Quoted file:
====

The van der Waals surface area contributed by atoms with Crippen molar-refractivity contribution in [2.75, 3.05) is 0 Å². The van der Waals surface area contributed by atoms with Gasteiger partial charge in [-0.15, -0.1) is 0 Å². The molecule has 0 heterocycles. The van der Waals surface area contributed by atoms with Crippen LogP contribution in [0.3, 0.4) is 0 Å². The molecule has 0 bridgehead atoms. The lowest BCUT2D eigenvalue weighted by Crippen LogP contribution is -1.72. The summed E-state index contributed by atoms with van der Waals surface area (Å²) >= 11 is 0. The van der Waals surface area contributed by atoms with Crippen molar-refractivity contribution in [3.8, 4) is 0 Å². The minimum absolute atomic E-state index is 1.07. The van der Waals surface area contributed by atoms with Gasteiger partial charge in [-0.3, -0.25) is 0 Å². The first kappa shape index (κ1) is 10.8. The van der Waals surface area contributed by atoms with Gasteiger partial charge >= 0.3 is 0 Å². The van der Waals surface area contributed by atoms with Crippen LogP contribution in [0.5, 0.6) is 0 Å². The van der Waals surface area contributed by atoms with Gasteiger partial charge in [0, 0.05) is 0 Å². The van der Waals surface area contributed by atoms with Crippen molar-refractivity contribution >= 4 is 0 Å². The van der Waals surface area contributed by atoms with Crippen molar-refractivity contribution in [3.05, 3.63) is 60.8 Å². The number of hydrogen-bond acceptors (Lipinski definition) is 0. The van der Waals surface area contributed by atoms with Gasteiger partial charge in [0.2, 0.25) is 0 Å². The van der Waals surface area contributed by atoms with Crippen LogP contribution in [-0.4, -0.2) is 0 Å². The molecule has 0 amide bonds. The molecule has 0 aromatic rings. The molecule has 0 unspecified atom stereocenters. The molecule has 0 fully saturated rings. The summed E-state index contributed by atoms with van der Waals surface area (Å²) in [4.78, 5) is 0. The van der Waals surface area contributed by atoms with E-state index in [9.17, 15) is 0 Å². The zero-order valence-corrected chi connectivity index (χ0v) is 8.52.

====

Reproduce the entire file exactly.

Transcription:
The van der Waals surface area contributed by atoms with Crippen molar-refractivity contribution in [2.75, 3.05) is 0 Å². The van der Waals surface area contributed by atoms with Gasteiger partial charge in [-0.15, -0.1) is 0 Å². The molecule has 0 heterocycles. The van der Waals surface area contributed by atoms with Crippen LogP contribution in [0.3, 0.4) is 0 Å². The molecule has 0 bridgehead atoms. The lowest BCUT2D eigenvalue weighted by Crippen LogP contribution is -1.72. The summed E-state index contributed by atoms with van der Waals surface area (Å²) >= 11 is 0. The van der Waals surface area contributed by atoms with Crippen molar-refractivity contribution in [3.8, 4) is 0 Å². The minimum absolute atomic E-state index is 1.07. The van der Waals surface area contributed by atoms with Gasteiger partial charge in [-0.3, -0.25) is 0 Å². The first kappa shape index (κ1) is 10.8. The van der Waals surface area contributed by atoms with Gasteiger partial charge >= 0.3 is 0 Å². The van der Waals surface area contributed by atoms with Crippen LogP contribution in [0.5, 0.6) is 0 Å². The van der Waals surface area contributed by atoms with Gasteiger partial charge in [0, 0.05) is 0 Å². The van der Waals surface area contributed by atoms with Crippen molar-refractivity contribution >= 4 is 0 Å². The van der Waals surface area contributed by atoms with Crippen molar-refractivity contribution in [3.05, 3.63) is 60.8 Å². The number of hydrogen-bond acceptors (Lipinski definition) is 0. The van der Waals surface area contributed by atoms with Gasteiger partial charge in [0.2, 0.25) is 0 Å². The van der Waals surface area contributed by atoms with Crippen LogP contribution in [-0.4, -0.2) is 0 Å². The molecule has 0 amide bonds. The molecule has 0 aromatic rings. The molecule has 0 unspecified atom stereocenters. The molecule has 0 fully saturated rings. The summed E-state index contributed by atoms with van der Waals surface area (Å²) in [4.78, 5) is 0. The van der Waals surface area contributed by atoms with E-state index in [9.17, 15) is 0 Å². The zero-order valence-corrected chi connectivity index (χ0v) is 8.52.